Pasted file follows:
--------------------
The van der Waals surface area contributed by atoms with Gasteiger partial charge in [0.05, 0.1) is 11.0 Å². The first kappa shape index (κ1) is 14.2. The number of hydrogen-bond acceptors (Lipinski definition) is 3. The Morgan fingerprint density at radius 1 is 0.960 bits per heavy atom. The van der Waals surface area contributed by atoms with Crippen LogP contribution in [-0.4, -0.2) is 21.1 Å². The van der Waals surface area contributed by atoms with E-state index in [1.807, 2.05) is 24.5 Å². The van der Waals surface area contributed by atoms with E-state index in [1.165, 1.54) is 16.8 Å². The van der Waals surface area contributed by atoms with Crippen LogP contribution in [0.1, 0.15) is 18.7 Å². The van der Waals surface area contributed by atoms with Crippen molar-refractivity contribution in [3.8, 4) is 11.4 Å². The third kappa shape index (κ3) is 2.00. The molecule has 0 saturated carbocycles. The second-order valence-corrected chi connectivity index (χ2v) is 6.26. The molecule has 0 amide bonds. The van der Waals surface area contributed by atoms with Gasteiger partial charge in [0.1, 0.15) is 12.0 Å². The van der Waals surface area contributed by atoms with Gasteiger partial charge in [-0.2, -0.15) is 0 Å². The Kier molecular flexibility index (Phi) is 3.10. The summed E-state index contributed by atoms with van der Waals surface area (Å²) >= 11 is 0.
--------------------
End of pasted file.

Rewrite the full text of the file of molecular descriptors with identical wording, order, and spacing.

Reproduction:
The van der Waals surface area contributed by atoms with Gasteiger partial charge in [0.05, 0.1) is 11.0 Å². The first kappa shape index (κ1) is 14.2. The number of hydrogen-bond acceptors (Lipinski definition) is 3. The Morgan fingerprint density at radius 1 is 0.960 bits per heavy atom. The van der Waals surface area contributed by atoms with Crippen LogP contribution in [-0.4, -0.2) is 21.1 Å². The van der Waals surface area contributed by atoms with E-state index in [1.807, 2.05) is 24.5 Å². The van der Waals surface area contributed by atoms with E-state index in [1.165, 1.54) is 16.8 Å². The van der Waals surface area contributed by atoms with Crippen LogP contribution in [0.1, 0.15) is 18.7 Å². The van der Waals surface area contributed by atoms with Crippen molar-refractivity contribution in [3.8, 4) is 11.4 Å². The third kappa shape index (κ3) is 2.00. The molecule has 0 saturated carbocycles. The second-order valence-corrected chi connectivity index (χ2v) is 6.26. The molecule has 0 amide bonds. The van der Waals surface area contributed by atoms with Gasteiger partial charge in [0.1, 0.15) is 12.0 Å². The van der Waals surface area contributed by atoms with Gasteiger partial charge in [-0.2, -0.15) is 0 Å². The Kier molecular flexibility index (Phi) is 3.10. The summed E-state index contributed by atoms with van der Waals surface area (Å²) >= 11 is 0.